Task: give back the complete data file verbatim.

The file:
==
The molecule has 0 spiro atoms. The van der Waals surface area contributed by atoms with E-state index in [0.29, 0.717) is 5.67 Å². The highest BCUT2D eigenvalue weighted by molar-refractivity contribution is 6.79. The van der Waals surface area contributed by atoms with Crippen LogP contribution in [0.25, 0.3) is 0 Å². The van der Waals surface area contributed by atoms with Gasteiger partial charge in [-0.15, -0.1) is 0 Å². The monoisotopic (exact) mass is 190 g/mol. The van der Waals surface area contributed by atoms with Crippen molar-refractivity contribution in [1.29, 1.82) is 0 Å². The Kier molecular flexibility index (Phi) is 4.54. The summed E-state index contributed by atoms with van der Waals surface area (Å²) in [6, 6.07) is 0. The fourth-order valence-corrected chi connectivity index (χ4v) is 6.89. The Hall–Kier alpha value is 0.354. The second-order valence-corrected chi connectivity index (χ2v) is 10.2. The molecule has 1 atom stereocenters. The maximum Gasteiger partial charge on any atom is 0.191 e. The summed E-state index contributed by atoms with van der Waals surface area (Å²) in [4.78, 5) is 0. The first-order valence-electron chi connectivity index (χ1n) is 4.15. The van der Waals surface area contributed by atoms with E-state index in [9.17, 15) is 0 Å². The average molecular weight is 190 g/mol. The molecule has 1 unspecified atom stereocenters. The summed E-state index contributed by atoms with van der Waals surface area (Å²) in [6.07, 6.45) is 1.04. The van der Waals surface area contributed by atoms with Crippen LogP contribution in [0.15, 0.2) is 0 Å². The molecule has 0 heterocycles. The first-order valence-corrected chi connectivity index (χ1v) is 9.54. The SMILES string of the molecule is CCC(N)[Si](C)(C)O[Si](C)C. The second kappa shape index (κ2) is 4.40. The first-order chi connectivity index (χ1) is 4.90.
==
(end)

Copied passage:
The molecule has 0 spiro atoms. The van der Waals surface area contributed by atoms with E-state index in [0.29, 0.717) is 5.67 Å². The highest BCUT2D eigenvalue weighted by molar-refractivity contribution is 6.79. The van der Waals surface area contributed by atoms with Crippen LogP contribution in [0.25, 0.3) is 0 Å². The van der Waals surface area contributed by atoms with Gasteiger partial charge in [-0.15, -0.1) is 0 Å². The monoisotopic (exact) mass is 190 g/mol. The van der Waals surface area contributed by atoms with Crippen molar-refractivity contribution in [1.29, 1.82) is 0 Å². The Kier molecular flexibility index (Phi) is 4.54. The summed E-state index contributed by atoms with van der Waals surface area (Å²) in [6, 6.07) is 0. The fourth-order valence-corrected chi connectivity index (χ4v) is 6.89. The Hall–Kier alpha value is 0.354. The second-order valence-corrected chi connectivity index (χ2v) is 10.2. The molecule has 1 atom stereocenters. The maximum Gasteiger partial charge on any atom is 0.191 e. The summed E-state index contributed by atoms with van der Waals surface area (Å²) in [4.78, 5) is 0. The first-order valence-electron chi connectivity index (χ1n) is 4.15. The van der Waals surface area contributed by atoms with E-state index in [9.17, 15) is 0 Å². The average molecular weight is 190 g/mol. The molecule has 1 unspecified atom stereocenters. The summed E-state index contributed by atoms with van der Waals surface area (Å²) in [6.07, 6.45) is 1.04. The van der Waals surface area contributed by atoms with Crippen LogP contribution in [0.15, 0.2) is 0 Å². The molecule has 0 heterocycles. The first-order valence-corrected chi connectivity index (χ1v) is 9.54. The SMILES string of the molecule is CCC(N)[Si](C)(C)O[Si](C)C. The second kappa shape index (κ2) is 4.40. The first-order chi connectivity index (χ1) is 4.90.